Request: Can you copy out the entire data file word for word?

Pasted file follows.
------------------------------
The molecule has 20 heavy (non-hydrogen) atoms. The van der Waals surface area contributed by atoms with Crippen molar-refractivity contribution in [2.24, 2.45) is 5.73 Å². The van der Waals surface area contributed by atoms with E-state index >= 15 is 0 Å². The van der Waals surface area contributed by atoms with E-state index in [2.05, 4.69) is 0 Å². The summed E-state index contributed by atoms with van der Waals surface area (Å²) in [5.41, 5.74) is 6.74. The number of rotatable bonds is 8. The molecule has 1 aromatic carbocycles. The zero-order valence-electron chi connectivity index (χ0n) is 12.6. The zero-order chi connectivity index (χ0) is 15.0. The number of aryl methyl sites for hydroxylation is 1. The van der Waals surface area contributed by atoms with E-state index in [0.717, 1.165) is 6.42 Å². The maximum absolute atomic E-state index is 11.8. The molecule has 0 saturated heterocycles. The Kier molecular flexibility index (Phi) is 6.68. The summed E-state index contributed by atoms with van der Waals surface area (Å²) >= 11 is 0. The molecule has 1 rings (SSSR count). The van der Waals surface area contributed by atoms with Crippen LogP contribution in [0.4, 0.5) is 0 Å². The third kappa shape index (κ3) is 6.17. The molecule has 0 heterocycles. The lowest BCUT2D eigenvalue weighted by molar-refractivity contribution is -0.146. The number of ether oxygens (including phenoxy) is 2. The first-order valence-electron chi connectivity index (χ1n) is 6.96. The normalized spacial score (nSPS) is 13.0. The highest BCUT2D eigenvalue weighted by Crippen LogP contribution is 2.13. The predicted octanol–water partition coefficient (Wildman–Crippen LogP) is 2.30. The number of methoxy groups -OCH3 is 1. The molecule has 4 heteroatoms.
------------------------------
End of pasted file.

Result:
The molecule has 20 heavy (non-hydrogen) atoms. The van der Waals surface area contributed by atoms with Crippen molar-refractivity contribution in [2.24, 2.45) is 5.73 Å². The van der Waals surface area contributed by atoms with E-state index >= 15 is 0 Å². The van der Waals surface area contributed by atoms with E-state index in [2.05, 4.69) is 0 Å². The summed E-state index contributed by atoms with van der Waals surface area (Å²) in [5.41, 5.74) is 6.74. The number of rotatable bonds is 8. The molecule has 1 aromatic carbocycles. The zero-order valence-electron chi connectivity index (χ0n) is 12.6. The zero-order chi connectivity index (χ0) is 15.0. The number of aryl methyl sites for hydroxylation is 1. The van der Waals surface area contributed by atoms with E-state index in [0.717, 1.165) is 6.42 Å². The maximum absolute atomic E-state index is 11.8. The molecule has 0 saturated heterocycles. The Kier molecular flexibility index (Phi) is 6.68. The summed E-state index contributed by atoms with van der Waals surface area (Å²) >= 11 is 0. The molecule has 1 rings (SSSR count). The van der Waals surface area contributed by atoms with Crippen LogP contribution in [0.4, 0.5) is 0 Å². The third kappa shape index (κ3) is 6.17. The molecule has 0 heterocycles. The lowest BCUT2D eigenvalue weighted by molar-refractivity contribution is -0.146. The number of ether oxygens (including phenoxy) is 2. The first-order valence-electron chi connectivity index (χ1n) is 6.96. The normalized spacial score (nSPS) is 13.0. The highest BCUT2D eigenvalue weighted by Crippen LogP contribution is 2.13. The predicted octanol–water partition coefficient (Wildman–Crippen LogP) is 2.30. The number of methoxy groups -OCH3 is 1. The molecule has 4 heteroatoms.